Now based on this usage of pneuma, I’d like to look at a couple of exegetical applications.

1 Cor. 12:10 makes the following reference: “to another the ability to distinguish between spirits.” Frequently this has been understood in terms of demonology. In other words, the ability to have supernatural insight into evil spirits that may be afflicting someone.

The underlying Greek is diakriseis pneumatōn, often rendered “discernment of spirits” and the word for “distinguishing” or “discernment” here corresponds exactly with the verb in 14:29:

Let two or three prophets speak, and let the others weigh (diakrinetōsan) what is said.

“Discernment of spirits” then would not be so much identification of demons as it would be evaluating prophetic utterances. As such “distinguishing of spirits” in 12:10 would be the same as the “weighing” of prophecy is in 14:29.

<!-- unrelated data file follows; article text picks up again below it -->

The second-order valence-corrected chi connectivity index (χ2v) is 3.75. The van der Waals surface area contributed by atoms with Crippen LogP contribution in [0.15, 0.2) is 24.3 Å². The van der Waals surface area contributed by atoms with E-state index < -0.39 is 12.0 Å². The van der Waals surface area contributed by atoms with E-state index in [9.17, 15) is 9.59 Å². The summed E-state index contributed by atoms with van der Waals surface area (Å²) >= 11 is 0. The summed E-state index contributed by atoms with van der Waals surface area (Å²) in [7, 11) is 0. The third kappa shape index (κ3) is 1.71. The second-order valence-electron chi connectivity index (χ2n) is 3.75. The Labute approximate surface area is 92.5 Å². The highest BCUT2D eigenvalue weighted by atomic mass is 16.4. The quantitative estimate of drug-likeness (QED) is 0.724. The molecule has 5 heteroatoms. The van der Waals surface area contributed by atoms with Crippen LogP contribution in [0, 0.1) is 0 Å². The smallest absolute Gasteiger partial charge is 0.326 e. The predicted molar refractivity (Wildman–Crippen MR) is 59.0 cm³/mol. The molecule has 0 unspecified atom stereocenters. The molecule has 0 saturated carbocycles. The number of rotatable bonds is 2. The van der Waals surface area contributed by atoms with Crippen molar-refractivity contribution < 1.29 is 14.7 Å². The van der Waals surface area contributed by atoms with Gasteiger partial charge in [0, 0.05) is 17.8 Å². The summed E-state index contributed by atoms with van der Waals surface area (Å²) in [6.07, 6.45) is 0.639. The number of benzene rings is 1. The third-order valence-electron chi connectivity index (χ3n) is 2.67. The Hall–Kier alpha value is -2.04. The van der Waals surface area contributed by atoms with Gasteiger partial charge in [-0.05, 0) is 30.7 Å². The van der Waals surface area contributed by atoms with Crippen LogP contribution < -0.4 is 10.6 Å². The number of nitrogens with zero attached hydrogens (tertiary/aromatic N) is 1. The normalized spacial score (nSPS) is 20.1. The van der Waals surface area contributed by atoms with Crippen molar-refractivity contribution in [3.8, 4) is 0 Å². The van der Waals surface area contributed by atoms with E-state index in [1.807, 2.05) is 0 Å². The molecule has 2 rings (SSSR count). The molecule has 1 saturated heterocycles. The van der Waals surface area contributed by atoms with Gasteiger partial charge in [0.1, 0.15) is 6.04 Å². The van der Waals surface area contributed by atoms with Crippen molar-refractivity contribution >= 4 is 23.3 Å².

This also impacts on our understanding of 1 John 4:1-3:

Beloved, do not believe every spirit, but test the spirits to see whether they are from God, for many false prophets have gone out into the world. By this you know the Spirit of God: every spirit that confesses that Jesus Christ has come in the flesh is from God, and every spirit that does not confess Jesus is not from God. This is the spirit of the antichrist, which you heard was coming and now is in the world already.

(1 John 4:1-3 ESV)

I think this makes sense out of something that has bothered me. John says not to believe every spirit? We ought to believe the Holy Spirit, of course. What, are there a few others we should believe? Surely he doesn’t mean we might encounter an occasional demon who might be trustworthy.